The new enterprise opened for business in May 1990. True to her approach, Kux unveiled "Hotel Zamech" (a little place that ABB rented and renovated) in early June. She finalized a satellite link between Elblag and Zurich in early August. With the infrastructure in place, she unveiled a comprehensive change program. That program - which became a model for what she would carry out elsewhere in Poland, as well as in Hungary and Croatia - was built on four principles:
- Immediately reorganize operations into profit centers with well-defined budgets, strict performance targets, and clear lines of authority and accountability.
- Identify a core group of change agents from local management ("hungry wolves" she calls them), create small teams responsible for championing high-priority programs, and closely track the results.
- Transfer expertise from around the world to support the change process, without interfering with it or running it directly.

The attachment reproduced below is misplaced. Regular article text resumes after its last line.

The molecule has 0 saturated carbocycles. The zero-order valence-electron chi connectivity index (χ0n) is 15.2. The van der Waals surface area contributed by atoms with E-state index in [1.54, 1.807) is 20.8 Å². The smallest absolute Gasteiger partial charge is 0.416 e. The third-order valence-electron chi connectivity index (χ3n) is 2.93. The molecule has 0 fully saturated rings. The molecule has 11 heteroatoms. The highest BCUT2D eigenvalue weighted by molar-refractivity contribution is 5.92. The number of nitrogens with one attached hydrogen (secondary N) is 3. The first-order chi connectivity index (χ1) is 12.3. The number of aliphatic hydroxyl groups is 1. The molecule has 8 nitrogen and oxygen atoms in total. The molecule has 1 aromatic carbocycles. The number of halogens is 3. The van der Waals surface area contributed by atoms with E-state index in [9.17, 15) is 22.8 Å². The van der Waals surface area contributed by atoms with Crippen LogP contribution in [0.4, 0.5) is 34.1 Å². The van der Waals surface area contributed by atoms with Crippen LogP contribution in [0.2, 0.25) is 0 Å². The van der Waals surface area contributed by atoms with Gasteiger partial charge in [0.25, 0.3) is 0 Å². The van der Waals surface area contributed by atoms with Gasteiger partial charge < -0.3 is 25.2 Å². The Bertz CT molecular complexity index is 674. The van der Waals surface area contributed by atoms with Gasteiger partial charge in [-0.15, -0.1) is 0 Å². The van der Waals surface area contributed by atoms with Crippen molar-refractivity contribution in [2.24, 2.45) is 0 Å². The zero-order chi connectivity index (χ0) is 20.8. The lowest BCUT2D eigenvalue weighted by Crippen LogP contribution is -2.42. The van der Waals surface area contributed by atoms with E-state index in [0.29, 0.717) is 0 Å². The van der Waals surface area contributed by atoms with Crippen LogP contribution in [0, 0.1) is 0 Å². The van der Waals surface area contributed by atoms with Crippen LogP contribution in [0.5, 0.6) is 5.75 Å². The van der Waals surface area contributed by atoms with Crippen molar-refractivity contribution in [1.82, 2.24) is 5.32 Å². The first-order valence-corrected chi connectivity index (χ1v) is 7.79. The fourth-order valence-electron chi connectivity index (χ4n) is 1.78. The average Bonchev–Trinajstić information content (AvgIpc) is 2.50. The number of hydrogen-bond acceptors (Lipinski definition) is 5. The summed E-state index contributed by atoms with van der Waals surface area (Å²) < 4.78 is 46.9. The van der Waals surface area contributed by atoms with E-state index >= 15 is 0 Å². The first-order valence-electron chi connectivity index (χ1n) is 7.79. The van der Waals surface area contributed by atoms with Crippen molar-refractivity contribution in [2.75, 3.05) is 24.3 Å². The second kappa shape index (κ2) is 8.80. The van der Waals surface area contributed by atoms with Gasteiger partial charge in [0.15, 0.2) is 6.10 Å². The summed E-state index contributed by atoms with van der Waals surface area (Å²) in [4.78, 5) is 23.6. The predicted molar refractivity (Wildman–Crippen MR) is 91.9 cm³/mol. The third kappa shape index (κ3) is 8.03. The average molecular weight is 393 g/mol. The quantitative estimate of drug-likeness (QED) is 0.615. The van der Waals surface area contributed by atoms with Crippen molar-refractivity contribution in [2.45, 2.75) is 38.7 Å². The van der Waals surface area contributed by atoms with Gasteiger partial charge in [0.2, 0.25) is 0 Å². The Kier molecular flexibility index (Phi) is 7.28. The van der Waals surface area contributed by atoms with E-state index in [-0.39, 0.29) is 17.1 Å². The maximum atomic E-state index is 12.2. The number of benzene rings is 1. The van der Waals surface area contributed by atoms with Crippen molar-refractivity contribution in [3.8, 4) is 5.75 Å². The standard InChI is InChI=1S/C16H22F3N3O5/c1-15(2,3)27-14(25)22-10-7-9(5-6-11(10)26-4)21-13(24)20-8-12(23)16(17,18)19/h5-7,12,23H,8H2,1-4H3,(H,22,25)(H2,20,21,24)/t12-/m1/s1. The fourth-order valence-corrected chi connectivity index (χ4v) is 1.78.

- Keep standards high and demand quick results.
What's interesting about these principles is that they could be used as a template for change at any bureaucratic organization. Companies in Poland or Hungary may need more technical support than companies in the United States or France, but there is no reason, believes, that they can't restructure themselves every bit as quickly.
"It's a question of selecting the right people," she says. "Managers are born, not made. People need some basic business skills: accounting, finance, marketing. You can teach those skills. But you can't teach initiative, creativity, passion, vision. Good managers in Eastern Europe are just as smart as good managers in America or Japan. You have to find them, trust them, and let them do the work."
By the end of 1992 the change program at ABB Zamech had taken hold. And the results were staggering. Revenue had more than doubled compared with 1990. Profits had more than tripled. Even the employment picture looked encouraging. The work force stood at 3,800, a reduction of just 25% from when ABB took over in 1990.
Kux doesn't make excuses for her one laggard operation, a 500-person turbine factory outside Zagreb, in what is now Croatia. The plant is exceptionally modern for Eastern Europe. But it has been caught up in the region's brutal fighting. The stories are chilling. The factory's 30-year-old manager of quality was killed in the war. Over Christmas in 1991, the factory itself was bombed by Serbian planes.